A container ship prepares to dock at Deltaport.

Ports already feeling pain of possible strike

Cargo diverting as longshoremen threaten to walk

Cargo shipments are already diverting to U.S. terminals in anticipation of a potential strike by longshoremen that would shut down B.C. port operations.

Thousands of workers with the International Longshore and Warehouse Union  Canada (ILWU) held a strike vote this week.

The results aren’t yet tabulated and the earliest workers could be on strike is next Monday – when a 21-day cooling off period ends – if 72-hour strike notice is issued later this week.

But B.C. Maritime Employers Association spokesman Greg Verdula said its 62 member shipping firms and terminals here are already feeling the impacts as customers send shipments through other U.S. ports.

“It’s causing significant cargo diversion to U.S. west coast ports,” he said. “The mere mention of labour uncertainty causes cargo to begin to divert and with irresponsible actions like this, that uncertainty intensifies.”

Verdula said some big Canadian carriers are already sending at least half their cargo through Seattle-Tacoma instead of local terminals and they’re aiming to boost that to 100 per cent by early next week.

A walkout would shut all international shipping through Port Metro Vancouver, including Deltaport and Fraser Surrey Docks, as well as other B.C. ports such as Prince Rupert.

Most domestic shipping between points on the B.C. coast would likely be unaffected.

Verdula estimated a shutdown would affect 72,000 workers in B.C. and cause vast economic damage.

He said the employer group is disappointed the union opted to take a strike vote even though the two sides are in federally mandated mediation.

“In today’s struggling economy and fragile recovery, we consider their actions to be absolutely irresponsible.”

If workers do walk, they likely won’t stay out long.

The federal government historically legislates port workers back to work within a week in such cases.

But the union might opt to wait some time to issue 72-hour notice and use the lingering threat of a strike to disrupt business.

Verdula said that underscores the BCMEA’s position that there should be a method for going directly to binding arbitration to avoid any spectre of a strike crippling the strategic Asia-Pacific gateway.

The ILWU has said that would run contrary to its collective bargaining rights.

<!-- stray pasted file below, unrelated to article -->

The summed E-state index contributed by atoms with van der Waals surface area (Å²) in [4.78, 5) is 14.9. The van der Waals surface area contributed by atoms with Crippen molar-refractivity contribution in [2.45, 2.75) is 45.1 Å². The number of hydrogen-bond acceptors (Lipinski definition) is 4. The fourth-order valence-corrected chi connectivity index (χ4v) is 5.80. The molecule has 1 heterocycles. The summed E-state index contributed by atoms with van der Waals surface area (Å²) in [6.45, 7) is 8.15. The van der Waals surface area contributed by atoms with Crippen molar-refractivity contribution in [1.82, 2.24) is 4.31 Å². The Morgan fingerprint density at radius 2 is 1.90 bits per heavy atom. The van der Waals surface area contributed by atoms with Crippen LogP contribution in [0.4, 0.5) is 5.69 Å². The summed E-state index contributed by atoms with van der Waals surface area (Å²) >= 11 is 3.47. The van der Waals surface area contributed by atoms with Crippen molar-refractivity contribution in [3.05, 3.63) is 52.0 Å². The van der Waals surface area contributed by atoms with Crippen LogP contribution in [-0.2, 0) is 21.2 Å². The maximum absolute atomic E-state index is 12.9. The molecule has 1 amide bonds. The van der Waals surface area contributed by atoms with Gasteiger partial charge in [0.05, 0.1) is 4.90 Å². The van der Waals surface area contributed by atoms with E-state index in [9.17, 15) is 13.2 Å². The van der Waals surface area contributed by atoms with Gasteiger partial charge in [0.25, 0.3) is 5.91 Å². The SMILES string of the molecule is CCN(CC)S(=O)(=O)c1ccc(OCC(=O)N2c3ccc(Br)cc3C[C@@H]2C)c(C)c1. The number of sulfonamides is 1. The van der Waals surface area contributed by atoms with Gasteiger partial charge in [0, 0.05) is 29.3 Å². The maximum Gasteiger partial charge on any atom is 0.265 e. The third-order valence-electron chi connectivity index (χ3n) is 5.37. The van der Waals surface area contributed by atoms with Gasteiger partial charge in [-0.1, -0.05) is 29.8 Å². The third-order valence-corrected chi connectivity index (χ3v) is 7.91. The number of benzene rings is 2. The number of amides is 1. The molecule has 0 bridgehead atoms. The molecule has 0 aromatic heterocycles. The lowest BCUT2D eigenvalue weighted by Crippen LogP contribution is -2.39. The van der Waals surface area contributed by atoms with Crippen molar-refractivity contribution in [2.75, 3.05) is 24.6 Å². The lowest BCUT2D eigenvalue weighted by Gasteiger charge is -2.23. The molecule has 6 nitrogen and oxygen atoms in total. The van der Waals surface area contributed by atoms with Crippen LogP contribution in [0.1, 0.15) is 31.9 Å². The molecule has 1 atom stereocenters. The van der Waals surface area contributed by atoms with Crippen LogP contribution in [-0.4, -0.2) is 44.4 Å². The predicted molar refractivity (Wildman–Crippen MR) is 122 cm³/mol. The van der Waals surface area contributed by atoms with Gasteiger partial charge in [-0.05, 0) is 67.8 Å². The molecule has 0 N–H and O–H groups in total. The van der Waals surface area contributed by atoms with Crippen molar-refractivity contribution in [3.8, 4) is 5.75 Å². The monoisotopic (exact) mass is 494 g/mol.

The Canadian Industrial Relations Board last month ruled in favour of the union, rejecting the BCMEA’s claim the ILWU was bargaining in bad faith.

ILWU president Tom Dufresne stressed the strike vote doesn’t mean job action will ensue, adding the two sides are slated to resume talks Monday.

He accused Verdula and the BCMEA of stirring up more industry uncertainty with reckless comments.

“Irresponsible brinkmanship on the part of the BCMEA has brought us to this point,” Dufresne said. “In spite of the fact that the BCMEA continues to prefer conflict over compromise, the ILWU remains ready to enter into a reasonable settlement.”

Port Metro Vancouver chief operating officer Chris Badger said he remains hopeful the two sides can reach an agreement without job action.

“Any perception by the customers that the reliability of the gateway is under threat

will have an impact on the reputation of the gateway,” he said.

The last time port operations were disrupted was in 2005 when container truckers struck for six weeks.

Just Posted

Figures reveal spike in highway traffic jams between Abbotsford and Langley

Nearly one in 20 westbound vehicles between Abbotsford and Langley clocked at under 60 km/h

Taser takedown in Chilliwack complex after incident gets violent

Male suspect became agitated under questioning and repeatedly punched an officer

Harrison looks to test viability of solar power

Harrison has applied for a grant to see whether solar power is an option for its village buildings

Agassiz man pleads guilty in snake venom death of toddler

Plea comes more than five years after the incident in North Vancouver

Funding uncertain, but Agassiz’s Storytime in the Park will go on, organizer says

The literacy program takes place each summer in Agassiz, Harrison and Seabird Island

VIDEO: Agassiz remembers local officer at grave-marking ceremony

Montague White-Fraser had been buried in the Old Cemetery for 92 years without a headstone

Canadian high school science courses behind on climate change, says UBC study

Researchers found performance on key areas varies by province and territory

UPDATE: One dead after house fire in rural Maple Ridge

Dewdney Trunk Road closed, traffic being re-routed

Six inducted into BC Hockey Hall of Fame

The 26th ceremony in Penticton welcomed powerful figures both from on and off the ice

Highway 1 closed near Revelstoke

No estimated time for opening

CRA program to help poor file taxes yields noticeable bump in people helped

Extra money allows volunteer-driven clinics to operate year-round

RCMP investigate two shootings in the Lower Mainland

Incidents happened in Surrey, with a victim being treated at Langley Memorial Hospital

Recall: Certain Pacific oysters may pose threat of paralytic shellfish poisoning

Consumers urged to either return affected packages or throw them out

Most Read